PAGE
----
Another thing is you have to create space in your life for reflection and for community. You will have busy seasons, but that’s not where your growth is actually going to come. You will grow, and I grew a lot shooting “Saw X”, but that was also a result of ten years of having been a cinematographer, and all of those little decisions and jobs I had already done playing out and me having a lot better sense of what I was doing in the process. A lot of my growth has been in these little projects that I do with friends where we’re trying something new, or when I have some free time to test a new camera or a new technique. You want to create a space for you to stay curious and to explore.

Keep that in mind so you can connect to what drew you in in the first place. I still read “American Cinematographer”. I still watch movies. I do take breaks. I do burnout and I need time, and literature has been a great way for me to reconnect. I love hiking and being in nature.

And then the last piece is community. Like it or not, it’s an isolating career. I’ve been on set with other cinematographers maybe three times in my career. I’ve always been on my own sets and shot my own things. So I regularly meet with other cinematographers. I regularly meet with directors. And I have friends that I’ve known since I moved to Los Angeles about 10 years ago. That’s three parts of it.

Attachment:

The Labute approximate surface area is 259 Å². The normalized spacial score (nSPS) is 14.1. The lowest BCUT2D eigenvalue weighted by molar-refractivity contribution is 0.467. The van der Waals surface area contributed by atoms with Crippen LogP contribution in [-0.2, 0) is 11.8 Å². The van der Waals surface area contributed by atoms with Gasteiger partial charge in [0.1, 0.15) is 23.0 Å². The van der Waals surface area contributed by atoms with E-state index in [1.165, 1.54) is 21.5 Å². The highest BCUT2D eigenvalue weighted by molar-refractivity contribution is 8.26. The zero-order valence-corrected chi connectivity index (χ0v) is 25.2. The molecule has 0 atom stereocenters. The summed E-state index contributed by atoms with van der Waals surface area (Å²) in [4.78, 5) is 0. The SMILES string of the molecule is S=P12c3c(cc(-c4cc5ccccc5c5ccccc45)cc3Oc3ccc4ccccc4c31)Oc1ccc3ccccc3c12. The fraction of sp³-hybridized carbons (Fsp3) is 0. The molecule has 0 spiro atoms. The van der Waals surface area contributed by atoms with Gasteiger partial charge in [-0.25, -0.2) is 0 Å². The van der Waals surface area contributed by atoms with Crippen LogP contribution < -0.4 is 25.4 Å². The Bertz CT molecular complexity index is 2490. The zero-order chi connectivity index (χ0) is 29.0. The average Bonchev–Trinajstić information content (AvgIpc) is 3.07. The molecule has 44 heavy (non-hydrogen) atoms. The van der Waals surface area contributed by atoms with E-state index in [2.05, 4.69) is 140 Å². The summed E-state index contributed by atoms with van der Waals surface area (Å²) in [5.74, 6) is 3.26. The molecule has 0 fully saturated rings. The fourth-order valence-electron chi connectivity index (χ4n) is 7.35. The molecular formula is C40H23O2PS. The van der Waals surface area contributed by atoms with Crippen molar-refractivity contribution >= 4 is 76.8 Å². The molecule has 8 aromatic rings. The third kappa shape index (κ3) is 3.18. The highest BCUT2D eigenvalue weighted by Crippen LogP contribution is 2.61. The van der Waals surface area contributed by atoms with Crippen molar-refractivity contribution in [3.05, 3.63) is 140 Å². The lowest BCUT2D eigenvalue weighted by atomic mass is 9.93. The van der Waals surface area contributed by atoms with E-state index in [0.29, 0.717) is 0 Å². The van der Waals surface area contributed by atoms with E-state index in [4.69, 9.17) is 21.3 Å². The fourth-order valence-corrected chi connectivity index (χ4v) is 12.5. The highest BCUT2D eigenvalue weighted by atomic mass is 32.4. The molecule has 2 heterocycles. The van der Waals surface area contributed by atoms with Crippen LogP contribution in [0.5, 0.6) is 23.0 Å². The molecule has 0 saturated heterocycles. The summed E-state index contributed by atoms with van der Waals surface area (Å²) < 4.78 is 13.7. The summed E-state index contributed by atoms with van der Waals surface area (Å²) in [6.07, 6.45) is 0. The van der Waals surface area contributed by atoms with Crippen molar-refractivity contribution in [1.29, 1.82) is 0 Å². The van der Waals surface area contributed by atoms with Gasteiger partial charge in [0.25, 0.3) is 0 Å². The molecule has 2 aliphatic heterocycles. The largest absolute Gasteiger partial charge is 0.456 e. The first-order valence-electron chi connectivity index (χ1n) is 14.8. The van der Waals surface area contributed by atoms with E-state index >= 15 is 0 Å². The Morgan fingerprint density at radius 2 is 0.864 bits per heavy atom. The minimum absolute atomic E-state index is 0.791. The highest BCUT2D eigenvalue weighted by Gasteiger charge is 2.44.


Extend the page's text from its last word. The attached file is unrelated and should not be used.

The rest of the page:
Another big thing is, whether you see yourself as an artist or an entrepreneur or a sole proprietor or a business owner working in this field as a cinematographer, you have to recognize that you will only be as capable at your work as you are capable in your life. So you have to take care of yourself. If you’re not, if there’s no self care routine, and there’s no sense of taking care of yourself, you will burn out. This is not an industry that honors boundaries. You need to be ready to go at a moment’s notice. There’s a lot of stress, a lot of lack of sleep. You need to invest in the workout rituals, the meditation rituals, the health rituals that you take on.

I’m not going to say that I enjoy all of it all the time. But fundamentally, you have to find a way to take care of yourself. That is going to look different for everybody.

Director of Photography Nick Matthews in Saw X. Photo Credit: Alexandro BolaƱos Escamilla.

And here I’d like to thank Nick Matthews for taking the time to talk with me about the art and craft of cinematography, and for sharing the supporting materials. You can also find Nick on Instagram. I also want to thank Jordan von Netzer for making this interview happen. “Saw X” is playing in theaters now. And finally, if you want to know more about how films and TV shows are made, click here for additional in-depth interviews in this series.